Intermountain Healthcare

Intermountain Healthcare joins National Kidney Registry; enhances speed and efficacy of transplants

By Cara MacDonald, | Posted - Apr 27th, 2019 @ 8:51am

SALT LAKE CITY — Organ donation shortages have prompted Intermountain Healthcare to join the National Kidney Registry, a program matching organ donors and recipients through a donor exchange program.

Currently, there are an estimated 103,011 people in the U.S. on the waiting list for a kidney transplant, according to a news release by Intermountain Healthcare. Of that number, 534 people in Utah are still waiting for a transplant.

Kidney transplant; Photo courtesy of Intermountain Healthcare

Intermountain Healthcare intends to employ the National Kidney Registry to reduce the number of individuals in their hospitals on organ waiting lists.

“This is a significant achievement,” Titte Srinivas, MD, medical director of the Intermountain Healthcare Kidney/Pancreas Transplant Program, said in the news release. “The more donors we have access to, the better odds of people getting a life-saving organ.”

One such patient has already been helped. Earlier this month Joel Frederiksen, 59, was able to obtain a kidney through the program, according to the news release. He had been waiting two years for the organ. Frederiksen’s childhood friend, Curtis Brown, had been wanting to donate a kidney to him for over a year but was unable to because they weren’t a good enough match.

The two were signed up on the National Kidney Registry for a paired swap, according to Intermountain Healthcare. Brown’s kidney was donated in December of 2018 and Frederiksen was able to get his new kidney through the exchange on April 3, 2019.

Surgeons performing a kidney transplant; Photo courtesy of Intermountain Healthcare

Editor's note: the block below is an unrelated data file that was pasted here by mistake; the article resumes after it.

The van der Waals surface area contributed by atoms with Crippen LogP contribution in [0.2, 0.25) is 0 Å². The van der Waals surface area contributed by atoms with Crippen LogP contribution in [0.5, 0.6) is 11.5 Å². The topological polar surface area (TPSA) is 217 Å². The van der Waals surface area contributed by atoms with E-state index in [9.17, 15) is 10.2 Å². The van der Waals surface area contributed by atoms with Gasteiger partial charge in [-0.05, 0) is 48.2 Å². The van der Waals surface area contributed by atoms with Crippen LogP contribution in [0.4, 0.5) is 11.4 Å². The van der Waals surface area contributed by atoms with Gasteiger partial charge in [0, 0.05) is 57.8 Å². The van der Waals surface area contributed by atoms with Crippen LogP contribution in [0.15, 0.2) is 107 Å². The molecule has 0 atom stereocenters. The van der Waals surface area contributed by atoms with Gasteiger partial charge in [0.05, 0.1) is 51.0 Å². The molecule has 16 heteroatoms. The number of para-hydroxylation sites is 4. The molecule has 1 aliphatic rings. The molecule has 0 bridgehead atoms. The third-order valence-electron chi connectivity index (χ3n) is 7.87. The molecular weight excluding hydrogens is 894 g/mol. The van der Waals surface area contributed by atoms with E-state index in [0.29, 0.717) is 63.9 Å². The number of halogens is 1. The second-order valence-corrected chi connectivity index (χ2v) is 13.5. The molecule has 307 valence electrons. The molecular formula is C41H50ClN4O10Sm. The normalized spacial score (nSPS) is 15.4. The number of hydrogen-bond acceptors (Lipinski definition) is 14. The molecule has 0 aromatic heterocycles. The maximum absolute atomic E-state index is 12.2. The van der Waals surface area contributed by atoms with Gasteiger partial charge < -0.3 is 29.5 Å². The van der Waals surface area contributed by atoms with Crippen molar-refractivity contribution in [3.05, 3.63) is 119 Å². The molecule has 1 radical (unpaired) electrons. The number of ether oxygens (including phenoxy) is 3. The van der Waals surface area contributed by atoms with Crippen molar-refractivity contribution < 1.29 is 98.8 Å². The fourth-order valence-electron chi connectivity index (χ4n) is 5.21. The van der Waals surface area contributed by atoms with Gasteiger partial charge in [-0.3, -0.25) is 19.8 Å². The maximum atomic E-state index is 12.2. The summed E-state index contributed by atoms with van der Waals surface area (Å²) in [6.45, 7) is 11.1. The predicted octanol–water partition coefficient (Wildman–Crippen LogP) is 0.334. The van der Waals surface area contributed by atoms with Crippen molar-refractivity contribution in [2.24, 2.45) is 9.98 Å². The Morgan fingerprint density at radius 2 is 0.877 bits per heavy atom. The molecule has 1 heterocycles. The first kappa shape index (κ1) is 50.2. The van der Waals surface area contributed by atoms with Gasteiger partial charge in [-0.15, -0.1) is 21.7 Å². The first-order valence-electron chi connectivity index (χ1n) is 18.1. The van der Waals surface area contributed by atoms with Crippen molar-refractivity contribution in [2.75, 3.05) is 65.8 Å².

The National Kidney Registry facilitates paired exchanges of donor organs, generally with a loved one donating their kidney to a recipient in the program in exchange for a kidney compatible to their friend or family member in need. The system allows patients to get organs sooner and find better matches that are less likely to be rejected post-transplant.

“It saved my life. I immediately woke up feeling better,” Frederiksen explained in the release. “I felt like I was going nowhere on the national organ transplant list. Joining the National Kidney Registry got me my kidney within six months.”

The median wait time to receive a new kidney, according to the National Kidney Foundation, is 3.6 years. About 13 people die every day waiting for a transplant. Intermountain Healthcare believes its participation in the new program will reduce the wait time to six months or less.

Not only is the process faster, but it reduces the risk of rejection by finding as compatible of donors as possible. Oftentimes, a family member will have some qualities making them a good donor but lack others. National Kidney Registry not only provides one patient with a matching organ but may allow a chain of individuals to receive organs as well.

Surgeons performing a kidney transplant; Photo courtesy of Intermountain Healthcare

Participation in the National Kidney Registry also allows individuals to participate in a 90-day kidney replacement policy in the event that their transplant fails and they need a new one, according to their website.

Learn more about the National Kidney Registry here and sign up to become an Intermountain Healthcare organ donor on its website.

Cara MacDonald

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